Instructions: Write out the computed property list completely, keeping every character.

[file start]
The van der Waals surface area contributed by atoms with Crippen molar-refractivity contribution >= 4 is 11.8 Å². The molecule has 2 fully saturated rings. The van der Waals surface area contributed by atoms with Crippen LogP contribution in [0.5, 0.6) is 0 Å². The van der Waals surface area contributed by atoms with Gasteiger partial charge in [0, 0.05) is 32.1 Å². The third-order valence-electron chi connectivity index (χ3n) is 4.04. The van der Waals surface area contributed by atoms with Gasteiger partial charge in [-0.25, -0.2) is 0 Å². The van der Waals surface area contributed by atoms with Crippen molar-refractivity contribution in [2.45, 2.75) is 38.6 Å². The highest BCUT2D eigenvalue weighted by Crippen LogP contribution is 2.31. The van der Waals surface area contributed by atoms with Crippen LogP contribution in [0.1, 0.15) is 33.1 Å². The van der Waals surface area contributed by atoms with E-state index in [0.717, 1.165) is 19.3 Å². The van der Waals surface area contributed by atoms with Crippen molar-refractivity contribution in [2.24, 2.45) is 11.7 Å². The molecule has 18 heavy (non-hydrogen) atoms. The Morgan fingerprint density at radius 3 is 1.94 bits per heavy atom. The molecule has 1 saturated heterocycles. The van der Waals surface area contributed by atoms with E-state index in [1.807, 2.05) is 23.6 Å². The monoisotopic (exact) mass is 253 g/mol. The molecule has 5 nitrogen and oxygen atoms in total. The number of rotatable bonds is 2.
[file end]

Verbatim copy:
The van der Waals surface area contributed by atoms with Crippen molar-refractivity contribution >= 4 is 11.8 Å². The molecule has 2 fully saturated rings. The van der Waals surface area contributed by atoms with Crippen LogP contribution in [0.5, 0.6) is 0 Å². The van der Waals surface area contributed by atoms with Gasteiger partial charge in [0, 0.05) is 32.1 Å². The third-order valence-electron chi connectivity index (χ3n) is 4.04. The van der Waals surface area contributed by atoms with Gasteiger partial charge in [-0.25, -0.2) is 0 Å². The van der Waals surface area contributed by atoms with Crippen molar-refractivity contribution in [2.45, 2.75) is 38.6 Å². The highest BCUT2D eigenvalue weighted by Crippen LogP contribution is 2.31. The van der Waals surface area contributed by atoms with Crippen LogP contribution in [0.1, 0.15) is 33.1 Å². The van der Waals surface area contributed by atoms with E-state index in [0.717, 1.165) is 19.3 Å². The van der Waals surface area contributed by atoms with Crippen molar-refractivity contribution in [2.24, 2.45) is 11.7 Å². The molecule has 18 heavy (non-hydrogen) atoms. The Morgan fingerprint density at radius 3 is 1.94 bits per heavy atom. The molecule has 1 saturated heterocycles. The van der Waals surface area contributed by atoms with E-state index in [1.807, 2.05) is 23.6 Å². The monoisotopic (exact) mass is 253 g/mol. The molecule has 5 nitrogen and oxygen atoms in total. The number of rotatable bonds is 2.